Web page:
“…[w]hile some of the poets celebrate Adesanmi, others reflect philosophically on existence, mortality, immortality and/or offer hope for the living. In this memorably textured collection, the poets – some who knew, and some who did not know Adesanmi – exorcise the pains of loss through provocative poems that pour out their beating hearts with passion.”

With our great thanks to the editors for this insight into the book and the event, as well as their permissions to share some of the poems from Wreaths here…


Nduka Otiono and Uche Peter Umezurike.

Over 40 poets from Europe, Africa, and North America participated in the World Poetry Day virtual launch of Wreaths for a Wayfarer: An Anthology in Honour of Pius Adesanmi edited by Nduka Otiono and Uche Peter Umezurike. The event, which took place virtually on Sunday, March 22, was facilitated by Nduka Otiono and Ndubuisi Martins, an Ibadan-based poet and author of the collection of poems Answers Through the Bramble.

Gbenga Adesina’s ‘What my Father Said on His Death Bed’ from Wreaths for a Wayfarer

The event opened with welcome remarks by Otiono, Associate Professor and Graduate Program Supervisor at the Institute of African Studies, Carleton University. Also present to witness or participate in the poetry readings and performances, and reflections on mobility and mortality in the time of Coronavirus, were Professor Toyin Falola, the Jacob and Frances Sanger Mossiker Chair in the Humanities at the University of Texas at Austin; Professor Chinedum Babalola, Vice-Chancellor of Chrisland University, Nigeria; Professor Akachi Adimora-Ezeigbo, scholar and multiple award-winning writer; Jane Bryce, Professor Emerita of African Literature and Cinema at the University of the West Indies, Barbados; Akua Lezli Hope author of Embouchure and recipient of US National Endowment of the Arts and the New York Foundation for the Arts fellowships for Poetry; and other distinguished scholars, established and emerging poets.

Dr. Eghosa Imasuen, co-founder and director of Narrative Landscape Press, unveiled the African edition of Wreaths for a Wayfarer, praising it for its symbolic significance, poetic depth, and global character. Acclaimed poet, journalist, and writer Uzo Maxim Uzoatu kickstarted the poetry readings. His reading of his poem “The Passing of Pius” was followed by readings and performances by other poets and contributors to the anthology such as Unoma Azuah, Iquo DianaAbasi, Peter Midgley, Yejide Kilanko, Sarah Katz-Lavigne, Rasak Malik Gbolahan, Jumoke Verissimo, Uthman Ajibola Adejumo, Kọ́lá Túbọ̀sún, Ndaba Sibanda, Maryam Ali Ali, Ludwidzi Mainza, Uzo Odonwodo, Peter Olamakinde Olapegba Abdulaziz Abdulaziz, Celina Aju-Ameh, Olajide Salawu, Onuchi Mark Onoruoiza, and Umezurike.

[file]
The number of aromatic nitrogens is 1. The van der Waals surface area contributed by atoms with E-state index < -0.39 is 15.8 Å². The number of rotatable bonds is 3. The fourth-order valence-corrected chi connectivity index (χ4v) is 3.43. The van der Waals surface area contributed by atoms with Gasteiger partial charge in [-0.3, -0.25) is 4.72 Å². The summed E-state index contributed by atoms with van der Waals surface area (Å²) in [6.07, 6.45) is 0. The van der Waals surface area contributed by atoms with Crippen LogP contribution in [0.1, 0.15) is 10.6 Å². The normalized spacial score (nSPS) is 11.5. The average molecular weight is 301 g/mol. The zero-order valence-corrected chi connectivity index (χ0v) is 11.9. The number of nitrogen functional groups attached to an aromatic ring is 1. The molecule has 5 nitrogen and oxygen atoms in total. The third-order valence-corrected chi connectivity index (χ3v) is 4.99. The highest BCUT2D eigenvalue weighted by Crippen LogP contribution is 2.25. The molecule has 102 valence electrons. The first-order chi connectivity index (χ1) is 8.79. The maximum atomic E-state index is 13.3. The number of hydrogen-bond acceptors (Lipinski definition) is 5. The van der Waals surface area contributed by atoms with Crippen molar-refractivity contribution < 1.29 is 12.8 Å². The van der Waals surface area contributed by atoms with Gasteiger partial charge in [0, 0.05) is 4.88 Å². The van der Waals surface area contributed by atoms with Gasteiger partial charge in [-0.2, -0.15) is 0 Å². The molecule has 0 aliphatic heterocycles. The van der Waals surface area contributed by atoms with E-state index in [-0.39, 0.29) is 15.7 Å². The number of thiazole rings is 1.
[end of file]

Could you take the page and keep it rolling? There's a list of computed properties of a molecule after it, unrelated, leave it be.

Pius Adesanmi and Nduka Otiono

The event was both commemorative and celebratory of Pius Adesanmi to whom the
anthology is dedicated. Participants highlighted his accomplishments as a writer, scholar, and public intellectual. Before his untimely demise on the 10th of March 2019 aboard the Ethiopian Airlines Flight 302 from Addis Ababa to Nairobi, Adesanmi was a professor of English and Director of the Institute of African Studies at Carleton University. 

Uche Nduka’s ‘The Indent (For Pius)’ from Wreaths for a Wayfarer

It should be recalled that some distinguished scholars have hailed the book in the following glowing terms: “Richly evocative and engaging” a “powerful collection of poems from the heart” (Professor Obioma Nnaemeka, Chancellor’s Professor, Indiana University, Indianapolis, USA, and President, Association of African Women Scholars); “an assemblage of kindred tongues creating and recreating a new future from an unrelieved past and a censured present. . . a rare accomplishment” (Professor Olu Obafemi, Fellow of the Nigerian Academy of Letters and recipient of the Nigeria National Order of Merit); “magisterial anthology. . .Verses speak to our expectations—the daydreaming, the anticipations, even the blessings of a temporary moment” (Professor Toyin Falola).

The World Poetry Day virtual launch of Wreaths for a Wayfarer event was sponsored by Carleton University’s Institute of African Studies, Chrisland University, Lunaris, Digirature, and Ngiga Books and Club. Both the Nigerian edition and Canadian edition (published by Daraja Press) of Wreaths for a Wayfarer are internationally available in-store and online for purchase. The video recording of the event can be viewed here: 

Gatawa, Farewell

Maryam Gatawa’s ‘Farewell’ from Wreaths for a Wayfarer


About the editors of Wreaths for a Wayfarer: An Anthology of Poems in Honour of Pius Adesanme (1972-2019) and AiW Guests:

Nduka Otiono is Associate Professor and Graduate Program Coordinator at the Institute of African Studies, Carleton University.

Uchechukwu Umezurike is a Vanier Scholar and doctoral candidate in English and Film Studies at the University of Alberta, Canada. 



You are warmly invited to join the editors for an upcoming webinar celebrating Wreaths on April 29:

Wreaths_ACCUTE webinar 4_2021

Register now for the final installment of ACCUTE’s Pandemic Webinar Series, Wreaths for a Wayfarer: Poetry and Impermanence. The webinar happens on Thursday, April 29th at 1 p.m. EDT. This event is a creative writing celebration and commemoration of Pius Adesanmi. Featured writers are Raphael D’Abdon, Akua Lezli Hope, Nduka Otiono, and Uche Peter Umezurike.